These data point out toward a more convincing signals of a solid path of United States GDP expansion. First quarter of 2014 posed many question about the strength of the economic recovery from the Great Recession.

Take a look at Real Value Added by Industry:

2
Real Value Added by Mining industry augmented by 25.6 percent, which meant its largest increase since the fourth quarter of 2008. It contributed 3 percent of the 5% GDP increase.

3
Utility Industry which contributed 2 percent out of the 5 percent GDP growth, showed a 18.2 percent change from the preceding period.

4
Real Value Added by Construction industry registered a small 2.3 percent change during the third quarter of 2014. Construction as a whole industry enlarged by 4 percent the total GDP Value Added for the same period.

5
Manufacturing barely changed with a small 0.5 percent from the second quarter of 2014, though it still made up 12 percent of the total Value Added to GDP for the third quarter 2014.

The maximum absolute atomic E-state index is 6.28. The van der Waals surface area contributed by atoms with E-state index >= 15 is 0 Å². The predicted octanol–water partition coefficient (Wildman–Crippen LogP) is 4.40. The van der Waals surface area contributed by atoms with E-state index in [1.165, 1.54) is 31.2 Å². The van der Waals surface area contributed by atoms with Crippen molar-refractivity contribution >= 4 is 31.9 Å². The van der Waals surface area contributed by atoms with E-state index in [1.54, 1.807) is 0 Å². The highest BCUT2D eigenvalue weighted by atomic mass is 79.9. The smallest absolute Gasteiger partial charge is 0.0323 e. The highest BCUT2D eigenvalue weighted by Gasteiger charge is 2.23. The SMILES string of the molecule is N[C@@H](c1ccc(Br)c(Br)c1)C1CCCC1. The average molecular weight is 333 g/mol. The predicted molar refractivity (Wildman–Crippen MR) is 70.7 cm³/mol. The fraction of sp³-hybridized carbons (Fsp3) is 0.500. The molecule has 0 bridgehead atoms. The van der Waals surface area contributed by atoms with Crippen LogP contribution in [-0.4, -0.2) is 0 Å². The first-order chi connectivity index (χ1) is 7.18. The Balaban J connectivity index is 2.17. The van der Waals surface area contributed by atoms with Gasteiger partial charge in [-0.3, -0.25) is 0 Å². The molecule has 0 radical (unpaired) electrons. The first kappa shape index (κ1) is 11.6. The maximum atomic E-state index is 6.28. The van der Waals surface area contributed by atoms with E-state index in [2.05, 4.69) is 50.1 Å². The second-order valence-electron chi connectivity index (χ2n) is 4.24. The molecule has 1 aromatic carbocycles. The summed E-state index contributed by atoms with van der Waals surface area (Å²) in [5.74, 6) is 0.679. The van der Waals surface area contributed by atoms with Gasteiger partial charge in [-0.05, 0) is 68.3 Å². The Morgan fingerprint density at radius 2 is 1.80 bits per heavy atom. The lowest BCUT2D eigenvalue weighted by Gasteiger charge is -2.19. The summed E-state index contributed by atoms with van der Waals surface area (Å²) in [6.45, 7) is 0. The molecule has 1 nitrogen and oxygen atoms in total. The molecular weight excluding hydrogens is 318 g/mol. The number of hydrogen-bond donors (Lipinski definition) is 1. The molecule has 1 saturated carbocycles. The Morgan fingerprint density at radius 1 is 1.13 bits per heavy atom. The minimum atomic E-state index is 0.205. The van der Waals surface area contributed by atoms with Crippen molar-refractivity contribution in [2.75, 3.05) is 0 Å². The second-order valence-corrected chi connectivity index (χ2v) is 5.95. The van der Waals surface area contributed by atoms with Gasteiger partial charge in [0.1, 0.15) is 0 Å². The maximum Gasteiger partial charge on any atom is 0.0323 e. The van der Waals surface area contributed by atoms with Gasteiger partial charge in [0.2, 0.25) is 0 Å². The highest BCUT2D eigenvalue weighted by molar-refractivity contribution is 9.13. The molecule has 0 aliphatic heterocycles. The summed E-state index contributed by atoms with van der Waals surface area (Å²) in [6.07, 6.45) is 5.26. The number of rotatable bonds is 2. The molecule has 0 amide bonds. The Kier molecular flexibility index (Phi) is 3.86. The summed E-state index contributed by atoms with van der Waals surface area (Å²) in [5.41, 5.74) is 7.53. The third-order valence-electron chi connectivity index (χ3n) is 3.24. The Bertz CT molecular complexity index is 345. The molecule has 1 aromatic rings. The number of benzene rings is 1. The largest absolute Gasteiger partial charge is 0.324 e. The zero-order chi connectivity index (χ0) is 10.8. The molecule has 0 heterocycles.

6
Real Value Added by the Wholesale trade industry registered a 7.3 percent change from period before. Wholesale industry made up 6 percent of the third 2014 quarter change. (Learn more details on Wholesale trade industry during 2014)

7
Retail trade industry changed 1.1 percent and contributed the 5 percent GDP change by 6 percent. (See more details on Retail trade Industry).

8
Real Value Added by the Transportation and Warehousing Industry changed 6.7 from preceding period. Such increase represents 3 percent of the total GDP change of third quarter 2014 (Read more on industries related to oil).

9
Information Industry contributed 5 percent to GDP growth during the third quarter 2014, which came out of a 6.4 percent change of Real Value Added from preceding period.

10
Real State, Rental and Leasing also grew its Value by 4.4 percent from the preceding period. The entire industry, which includes Finance and Insurance contributed 21 percent.

11
Real Value Added by the Professional and Business services Industry experienced a 5.3 percent change during the third quarter of 2014. Professional Services Industry’s Value Added as a percentage of the total GDP represented 12 percent.

12
Education services and Health care industries accounted for 8 percent change of the total 5 percent GDP Value Added during third quarter 2014.

13
Real Value Added by Arts, recreation, Food Services, Entertainment added value at 5.1 percent when compared to the period before the third quarter 2014. This Industry as a group made up 4 percent of the total value added to GDP for the same period.